During the ﬁrst semester of the current school year, KABK-LetterStudio student Gábor Kerekes programmed a small nifty tool in the context of the ‘1001 ways to digitize type’ module
, named Glyph Collector
. The tool is meant for collecting multiple representations of glyphs from a scanned page, and for subsequently generating an average image.
How does it work? One has to select one glyph of each character that has to be converted, and to save the image to a folder. Next Glyph Collector will gather all characters for which it finds a reference and will put these per character in a folder. This makes it a great tool for researching historic prints IMHO. On top of that it optionally will generate average glyphs per character, based on all distilled variants. These glyphs can be used for further processing in an auto-tracing tool, for instance as a starting point for the development of a revival.
Glyph Collector is a standalone application for Mac OS X.9–10. For its inner workings, it relies on OpenCV (an open-source computer vision library) and it has all dependencies on board. It can be downloaded for free from this website
, which also provides further information on the tool.
You may want to have a look, maybe you can join forces, or do some collaboration.
That being said, the way things are organized in Retro is actually quite nice. And it certainly makes sense if Gábor contacts the people behind the PaRADIIT project, I reckon.
Their way of visualizing the character clusters however, looks just like what I had in mind for a future release. It would be nice to have an interface that would show all instances of characters that were found in the supplied source scans, and would also allow one to exclude some of them from the calculation of averages ( some of the characters that get collected are way too distorted ).
Let me know if you guys have any suggestions for what further features would be useful to add.
I love that your tools is super easy to use. Great work Gábor!
I have not tested this use case, but I think it should be able to deal with it, as long as you supply references to match for both variants.
It's been a while!
I am happy to announce that I have managed to find both time and funding to resurrect the project and develop it into a full-fledged application. The project is now being supported by Dutch cultural fund Stimuleringsfonds which allows me to spend a significant amount of time on development during the next few months.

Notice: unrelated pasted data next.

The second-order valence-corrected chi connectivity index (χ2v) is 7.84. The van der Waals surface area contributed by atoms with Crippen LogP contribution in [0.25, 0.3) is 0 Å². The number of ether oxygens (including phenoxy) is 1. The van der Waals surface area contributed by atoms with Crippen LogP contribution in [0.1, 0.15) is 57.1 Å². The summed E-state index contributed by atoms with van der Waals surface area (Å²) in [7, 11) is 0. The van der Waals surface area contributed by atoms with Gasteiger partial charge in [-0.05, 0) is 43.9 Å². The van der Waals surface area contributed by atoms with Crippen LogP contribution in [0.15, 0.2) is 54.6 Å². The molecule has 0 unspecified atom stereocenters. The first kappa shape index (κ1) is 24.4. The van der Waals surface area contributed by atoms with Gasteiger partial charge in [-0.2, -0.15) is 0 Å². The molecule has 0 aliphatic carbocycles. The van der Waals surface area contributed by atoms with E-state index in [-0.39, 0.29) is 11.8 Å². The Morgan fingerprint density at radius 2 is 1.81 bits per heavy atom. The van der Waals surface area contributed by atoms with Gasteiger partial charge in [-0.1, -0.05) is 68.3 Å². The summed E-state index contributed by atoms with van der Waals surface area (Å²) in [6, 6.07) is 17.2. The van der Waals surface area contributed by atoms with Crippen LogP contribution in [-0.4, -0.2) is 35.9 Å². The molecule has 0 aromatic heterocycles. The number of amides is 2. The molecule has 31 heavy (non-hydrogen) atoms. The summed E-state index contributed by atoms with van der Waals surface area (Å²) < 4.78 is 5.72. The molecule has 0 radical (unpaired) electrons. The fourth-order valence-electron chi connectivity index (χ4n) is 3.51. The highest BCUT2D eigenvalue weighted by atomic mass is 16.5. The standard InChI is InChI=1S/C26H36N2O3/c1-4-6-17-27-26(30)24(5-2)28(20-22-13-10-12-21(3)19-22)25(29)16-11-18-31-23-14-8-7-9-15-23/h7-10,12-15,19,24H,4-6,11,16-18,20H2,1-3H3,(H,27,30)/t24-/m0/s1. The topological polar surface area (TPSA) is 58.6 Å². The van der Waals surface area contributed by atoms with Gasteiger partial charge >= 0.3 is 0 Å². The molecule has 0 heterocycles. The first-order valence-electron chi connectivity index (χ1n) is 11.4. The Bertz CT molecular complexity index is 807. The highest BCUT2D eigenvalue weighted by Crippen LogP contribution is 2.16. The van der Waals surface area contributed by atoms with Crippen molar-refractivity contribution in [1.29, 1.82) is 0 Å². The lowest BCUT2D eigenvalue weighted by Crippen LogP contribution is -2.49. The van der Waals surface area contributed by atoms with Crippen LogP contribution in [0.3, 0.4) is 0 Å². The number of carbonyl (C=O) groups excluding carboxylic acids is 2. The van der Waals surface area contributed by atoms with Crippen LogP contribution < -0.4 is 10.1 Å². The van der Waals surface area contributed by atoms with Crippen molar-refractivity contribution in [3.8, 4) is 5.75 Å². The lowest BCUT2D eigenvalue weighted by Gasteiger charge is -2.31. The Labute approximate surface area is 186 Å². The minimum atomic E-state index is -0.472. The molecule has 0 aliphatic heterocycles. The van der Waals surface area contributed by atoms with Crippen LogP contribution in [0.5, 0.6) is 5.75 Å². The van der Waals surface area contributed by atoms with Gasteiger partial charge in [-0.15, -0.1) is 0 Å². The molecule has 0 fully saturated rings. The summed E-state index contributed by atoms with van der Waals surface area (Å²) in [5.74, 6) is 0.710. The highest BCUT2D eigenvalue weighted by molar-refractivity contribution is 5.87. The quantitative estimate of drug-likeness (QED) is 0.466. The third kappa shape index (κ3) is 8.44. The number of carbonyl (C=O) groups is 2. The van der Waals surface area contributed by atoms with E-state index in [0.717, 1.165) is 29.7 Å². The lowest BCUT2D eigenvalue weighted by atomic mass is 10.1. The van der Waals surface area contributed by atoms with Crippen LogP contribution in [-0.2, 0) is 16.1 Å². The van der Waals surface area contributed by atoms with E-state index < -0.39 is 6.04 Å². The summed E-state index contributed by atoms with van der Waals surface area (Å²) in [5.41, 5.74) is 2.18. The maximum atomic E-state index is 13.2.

GlyphCollector is being re-written from scratch. Some of the most important planned features of the rewrite:
I am planning to make an alpha version available for a small number of people interested in testing/giving feedback sometime in August. Initially, I'm going to be targeting Linux and MacOS; Windows support will likely lag behind a bit because it is more tricky.
- A more sophisticated GUI
- Vectorizing the averaged output
The new interface will make the workflow more convenient and intuitive. Among other things, it will be possible to do things like selecting particular images of matched glyphs to be used for calculating the "average"
Once the "average image" is calculated from the matched glyphs, it will be possible to trace this into a vector image without having to use Illustrator or any other external tool
GlyphCollector is being developed using a cross-platform framework, meaning that it will run on MacOS, Linux and Windows
I hope to release a stable version aimed at a larger audience in September/October.
Development is currently happening in a private repository but will be opened up when the source code is ready for public viewing.
I'll share more as soon as I have something visible/testable.
Furthermore, I am very much looking forward to applying the new GC (beta) version at the Typography Summer School (University of Antwerp) in the ﬁrst week of September.
I may be wrong but on previous versions you assumed that we all have high-res scans of awesome quality of the manuscripts or drawing we are collecting.
This is not my case, for example, wen doing revivals I work mostly from the .jp2 files available at https://archive.org For example I've trying to collects glyphs from the Trusler Types at https://archive.org/stream/poetryofnatureco00pott#page/4/mode/2up but it's almost imposiible to get something decent in such low resolution. I ended up having to redraw the entire thing and only using the base digitalization for the type proportions.
The program should work with small resolution images as well (although the accuracy of the matching algorithm might decrease). Having high-resolution sources is more of a recommendation to get best results, and is only really important when generating the "average glyph", as the quality of that will be limited by the resolution of the input images.
However, sometimes source models can be found literally on the street. Juanjez López, a very talented Spanish student of mine in Antwerp, collects historical books at the ﬂea/antique market in Madrid on Sunday mornings.
Talking about exhibitions: as guest curator I was responsible for the current arrangement of Renaissance artifacts at the historical type foundry of the Museum Plantin-Moretus. You can ﬁnd some related photos here.
I haven’t been following much, neither in Italy (where there is undoubdetly movement as well), neither abroad.
German and Dutch (and now also American) type design interest me a lot. Right now I am delving in turn-of-the century americana, focus on De Vinne and related titling types.
I'm happy to inform you that I have reached the alpha version of the new GlyphCollector and will soon publish it.
For now, here are some screenshots of the new UI as a teaser: